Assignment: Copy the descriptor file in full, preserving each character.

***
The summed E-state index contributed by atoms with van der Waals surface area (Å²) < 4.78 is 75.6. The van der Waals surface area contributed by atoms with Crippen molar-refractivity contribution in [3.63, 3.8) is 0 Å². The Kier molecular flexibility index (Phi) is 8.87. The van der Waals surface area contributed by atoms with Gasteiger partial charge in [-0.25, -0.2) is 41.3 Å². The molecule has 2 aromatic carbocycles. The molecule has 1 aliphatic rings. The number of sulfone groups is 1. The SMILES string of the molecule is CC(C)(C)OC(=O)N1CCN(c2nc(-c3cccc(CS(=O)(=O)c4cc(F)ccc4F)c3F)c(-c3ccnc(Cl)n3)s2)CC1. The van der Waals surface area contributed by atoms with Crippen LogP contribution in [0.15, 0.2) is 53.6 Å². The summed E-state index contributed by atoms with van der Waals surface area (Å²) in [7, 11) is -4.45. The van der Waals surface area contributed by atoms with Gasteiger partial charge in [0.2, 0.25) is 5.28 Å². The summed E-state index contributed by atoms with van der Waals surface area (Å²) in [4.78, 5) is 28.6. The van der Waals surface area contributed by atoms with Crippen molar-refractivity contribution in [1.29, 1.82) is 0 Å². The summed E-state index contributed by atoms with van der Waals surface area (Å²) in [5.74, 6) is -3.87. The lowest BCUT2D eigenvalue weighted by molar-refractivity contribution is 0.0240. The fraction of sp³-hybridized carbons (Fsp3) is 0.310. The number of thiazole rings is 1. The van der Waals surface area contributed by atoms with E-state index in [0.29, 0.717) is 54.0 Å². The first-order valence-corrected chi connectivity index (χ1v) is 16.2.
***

The summed E-state index contributed by atoms with van der Waals surface area (Å²) < 4.78 is 75.6. The van der Waals surface area contributed by atoms with Crippen molar-refractivity contribution in [3.63, 3.8) is 0 Å². The Kier molecular flexibility index (Phi) is 8.87. The van der Waals surface area contributed by atoms with Gasteiger partial charge in [-0.25, -0.2) is 41.3 Å². The molecule has 2 aromatic carbocycles. The molecule has 1 aliphatic rings. The number of sulfone groups is 1. The SMILES string of the molecule is CC(C)(C)OC(=O)N1CCN(c2nc(-c3cccc(CS(=O)(=O)c4cc(F)ccc4F)c3F)c(-c3ccnc(Cl)n3)s2)CC1. The van der Waals surface area contributed by atoms with Crippen LogP contribution in [0.15, 0.2) is 53.6 Å². The summed E-state index contributed by atoms with van der Waals surface area (Å²) in [7, 11) is -4.45. The van der Waals surface area contributed by atoms with Gasteiger partial charge in [0.2, 0.25) is 5.28 Å². The summed E-state index contributed by atoms with van der Waals surface area (Å²) in [4.78, 5) is 28.6. The van der Waals surface area contributed by atoms with Crippen molar-refractivity contribution in [1.29, 1.82) is 0 Å². The summed E-state index contributed by atoms with van der Waals surface area (Å²) in [5.74, 6) is -3.87. The lowest BCUT2D eigenvalue weighted by molar-refractivity contribution is 0.0240. The fraction of sp³-hybridized carbons (Fsp3) is 0.310. The number of thiazole rings is 1. The van der Waals surface area contributed by atoms with E-state index in [0.29, 0.717) is 54.0 Å². The first-order valence-corrected chi connectivity index (χ1v) is 16.2.